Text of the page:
Houseplants forum: Not Sure What I've Got

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cpeltd
Sep 5, 2014 2:00 AM CST
Hello

We have a plant in our shop that seems to be doing very well (we've had it for just over 3 years) but we have no clue what it is or really how to look after it (we water it when it looks like it needs water).

As you see from the photos it's now leaning precariously, so not sure what we should be doing about that??

Any help would be greatly appreciated.

Thanks, Chris.

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[Last edited by cpeltd - Sep 5, 2014 2:01 AM (+)]
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Name: Tara
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terrafirma
Sep 5, 2014 5:41 AM CST
Hi Chris, and Welcome! to ATP! You'll find some great info here...I believe this is it...

Weeping Fig (Ficus benjamina)

cpeltd
Sep 5, 2014 5:59 AM CST
Thank you!

We work in a hot computer shop with plenty of light which would explain why it's done so well!

Name: Ken Ramsey
Starkville, MS (Zone 8a)
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drdawg
Sep 5, 2014 7:09 AM CST
Welcome! Chris. That is the "Benjamin" ficus.
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Name: Lin
Florida (Zone 9b)
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plantladylin
Sep 5, 2014 8:59 AM CST
Hi Chris, Welcome! from me too!

I also agree that your plant is the "Weeping Fig" - Ficus benjamina. They are very popular houseplants and they grow in the ground as landscape hedges and trees in parts of Florida. I've seen them located in full hot sun as well as dappled shade. I'd say the plant may be leaning to try to reach more light. If it begins leaning too much or if it gets too tall, you can prune it back and root the cuttings for additional plants. I've read that F. benjamina requires a lot of fertilizer during the growing season but I grew them for years; never fed them and had no problems.

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Name: Ken Ramsey
Starkville, MS (Zone 8a)
[url=www.tropicalplantsandmore.com]
Orchids Greenhouse Vegetable Grower Ferns Region: United States of America Hummingbirder
Composter Bromeliad Master Gardener: Mississippi Cat Lover Tropicals Plumerias
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drdawg
Sep 5, 2014 9:16 AM CST
I have already expressed my opinion about the 'Benjamin' ficus as posted on the "Classifieds" forum:

"I have Fiddle Leaf Fig (Ficus lyrata), Rubber Tree (Ficus Elastica), and Narrow Leaf Fig (Ficus maclellandii 'Alii').

FICUS LYRATA

This has been rated the #1 houseplant for three decades. These plants are always showcased in high-end, interior decorating magazines. That being said, many of us will never see one of these magnificent plants for sale. With their huge, fiddle-shaped leaves, dark green color, and vigorous growth, it will remain an extremely popular houseplant.

I have several sizes available, from 12" up to 30". It takes a 36" long box to ship a 30" plant, and that's the largest box I can ship. All my fiddles are growing in 1 gal. pots but ship bare-root to save on shipping costs.

FICUS MACLELLANDII 'ALII'

This plant may be as close to the perfect houseplant as you'll find. Ficus 'Benjamin' drops its leaves constantly and grows leggy. Fiddle leaf ficus, though a grand plant like no other, grows very fast. The 'Alii' has all of the best attributes most of us look for in their houseplants. Unlike the Fiddle Leaf, the 'Alii' grows only approximately 6" per year and unlike the 'Benjamin', the 'Alii' seldom drops leaves and grows more densely. Though the 'Alii' grows best in bright, indirect light, it tolerates less light. It also tolerates neglect and can go periods without water or fertilizer. It can be pruned on a regular basis to not only control its size but also to increase density.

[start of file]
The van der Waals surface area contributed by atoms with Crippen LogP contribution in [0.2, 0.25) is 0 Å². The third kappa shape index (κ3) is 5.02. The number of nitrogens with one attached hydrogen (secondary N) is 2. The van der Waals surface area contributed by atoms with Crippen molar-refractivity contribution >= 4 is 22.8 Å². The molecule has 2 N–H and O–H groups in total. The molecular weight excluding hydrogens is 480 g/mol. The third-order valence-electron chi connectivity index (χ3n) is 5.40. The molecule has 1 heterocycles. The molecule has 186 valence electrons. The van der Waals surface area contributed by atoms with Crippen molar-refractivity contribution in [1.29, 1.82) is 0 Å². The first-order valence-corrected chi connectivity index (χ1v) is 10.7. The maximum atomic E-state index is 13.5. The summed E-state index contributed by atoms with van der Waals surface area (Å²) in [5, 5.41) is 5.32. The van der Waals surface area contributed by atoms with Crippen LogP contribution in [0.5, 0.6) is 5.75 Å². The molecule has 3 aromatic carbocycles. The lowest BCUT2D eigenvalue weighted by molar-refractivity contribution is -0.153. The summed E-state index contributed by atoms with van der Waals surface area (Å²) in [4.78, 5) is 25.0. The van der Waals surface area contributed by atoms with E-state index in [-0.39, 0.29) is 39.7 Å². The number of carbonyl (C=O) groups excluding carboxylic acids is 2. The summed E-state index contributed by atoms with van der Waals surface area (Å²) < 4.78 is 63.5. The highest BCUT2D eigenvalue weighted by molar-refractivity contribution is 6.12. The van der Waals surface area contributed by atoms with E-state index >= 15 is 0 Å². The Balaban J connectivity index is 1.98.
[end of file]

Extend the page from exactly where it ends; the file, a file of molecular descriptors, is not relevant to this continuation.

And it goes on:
I have plants that are 16" up to 30" and they are growing in 1 gal. pots, well-rooted, multi-branched, and healthy. Like the fiddle leaf, the narrow leaf ships bare-root. These plants travel well.

IF YOU HAVE LIMITED SPACE OR JUST WANT AN EASY-TO-CARE-FOR PLANT, THE 'ALII' IS JUST THE PLANT FOR YOU.

And last but not least, FICUS ELASTICA

The "Rubber Tree" is a long-time favorite, with its easy care, large deep-green with burgundy vein leaves, and lack of leaf drop. The almost waxy leaves will have burgundy coloration when the plant gets a few hours of early morning or very late afternoon sun. This plant grows even when extremely root-bound, in low-light conditions, and shrugs off drought and lack of fertilizing. No green thumb? You can grow this plant!

Contact me via T-Mail if interested in any of these plants."
drdawg (Ken Ramsey) - Tropical Plants & More
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Name: Tiffany
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purpleinopp
Sep 5, 2014 1:48 PM CST
Hi & welcome! Sent you 3 acorns for that wonderful tree, one for each year you've done so well with it. TY for sharing it!

At whatever point in the future it may be decided to repot this tree, you can put the rootball at a tilt so the trunks are more upright in the pot.

For now (and indefinitely, always,) rotating it halfway, weekly or bi-monthly, so the other side reaches for the light, can help keep it more even/upright.

Ficus have latex sap inside, so avoiding getting that on skin (washing if you do or may have, just to make sure,) is always a good idea. A few unfortunate folks get a rash like poison ivy from that.
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